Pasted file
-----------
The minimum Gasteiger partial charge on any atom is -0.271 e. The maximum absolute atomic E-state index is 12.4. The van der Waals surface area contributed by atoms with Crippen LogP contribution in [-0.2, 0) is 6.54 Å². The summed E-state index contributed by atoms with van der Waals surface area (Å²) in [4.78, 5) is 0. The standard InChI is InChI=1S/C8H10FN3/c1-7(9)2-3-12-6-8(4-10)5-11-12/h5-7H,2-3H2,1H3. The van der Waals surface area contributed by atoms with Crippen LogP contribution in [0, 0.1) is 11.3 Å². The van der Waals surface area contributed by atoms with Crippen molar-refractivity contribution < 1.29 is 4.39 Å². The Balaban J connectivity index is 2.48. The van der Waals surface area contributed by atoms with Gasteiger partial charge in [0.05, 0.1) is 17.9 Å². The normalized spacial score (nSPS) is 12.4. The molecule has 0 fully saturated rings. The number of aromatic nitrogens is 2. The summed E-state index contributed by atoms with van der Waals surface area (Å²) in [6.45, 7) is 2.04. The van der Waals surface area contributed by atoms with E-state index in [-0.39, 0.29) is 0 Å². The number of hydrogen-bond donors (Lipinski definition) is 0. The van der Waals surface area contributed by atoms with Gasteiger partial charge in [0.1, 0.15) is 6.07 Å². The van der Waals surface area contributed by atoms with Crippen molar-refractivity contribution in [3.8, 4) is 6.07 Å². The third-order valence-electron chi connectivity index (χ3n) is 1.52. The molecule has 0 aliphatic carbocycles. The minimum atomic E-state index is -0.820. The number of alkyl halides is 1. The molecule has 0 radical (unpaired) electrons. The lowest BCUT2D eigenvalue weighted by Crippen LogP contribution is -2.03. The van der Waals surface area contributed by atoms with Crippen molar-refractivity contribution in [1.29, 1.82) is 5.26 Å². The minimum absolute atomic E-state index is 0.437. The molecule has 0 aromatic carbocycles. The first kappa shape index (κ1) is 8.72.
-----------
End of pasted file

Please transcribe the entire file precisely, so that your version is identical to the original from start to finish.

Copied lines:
The minimum Gasteiger partial charge on any atom is -0.271 e. The maximum absolute atomic E-state index is 12.4. The van der Waals surface area contributed by atoms with Crippen LogP contribution in [-0.2, 0) is 6.54 Å². The summed E-state index contributed by atoms with van der Waals surface area (Å²) in [4.78, 5) is 0. The standard InChI is InChI=1S/C8H10FN3/c1-7(9)2-3-12-6-8(4-10)5-11-12/h5-7H,2-3H2,1H3. The van der Waals surface area contributed by atoms with Crippen LogP contribution in [0, 0.1) is 11.3 Å². The van der Waals surface area contributed by atoms with Crippen molar-refractivity contribution < 1.29 is 4.39 Å². The Balaban J connectivity index is 2.48. The van der Waals surface area contributed by atoms with Gasteiger partial charge in [0.05, 0.1) is 17.9 Å². The normalized spacial score (nSPS) is 12.4. The molecule has 0 fully saturated rings. The number of aromatic nitrogens is 2. The summed E-state index contributed by atoms with van der Waals surface area (Å²) in [6.45, 7) is 2.04. The van der Waals surface area contributed by atoms with E-state index in [-0.39, 0.29) is 0 Å². The number of hydrogen-bond donors (Lipinski definition) is 0. The van der Waals surface area contributed by atoms with Gasteiger partial charge in [0.1, 0.15) is 6.07 Å². The van der Waals surface area contributed by atoms with Crippen molar-refractivity contribution in [3.8, 4) is 6.07 Å². The third-order valence-electron chi connectivity index (χ3n) is 1.52. The molecule has 0 aliphatic carbocycles. The minimum atomic E-state index is -0.820. The number of alkyl halides is 1. The molecule has 0 radical (unpaired) electrons. The lowest BCUT2D eigenvalue weighted by Crippen LogP contribution is -2.03. The van der Waals surface area contributed by atoms with Crippen molar-refractivity contribution in [1.29, 1.82) is 5.26 Å². The minimum absolute atomic E-state index is 0.437. The molecule has 0 aromatic carbocycles. The first kappa shape index (κ1) is 8.72.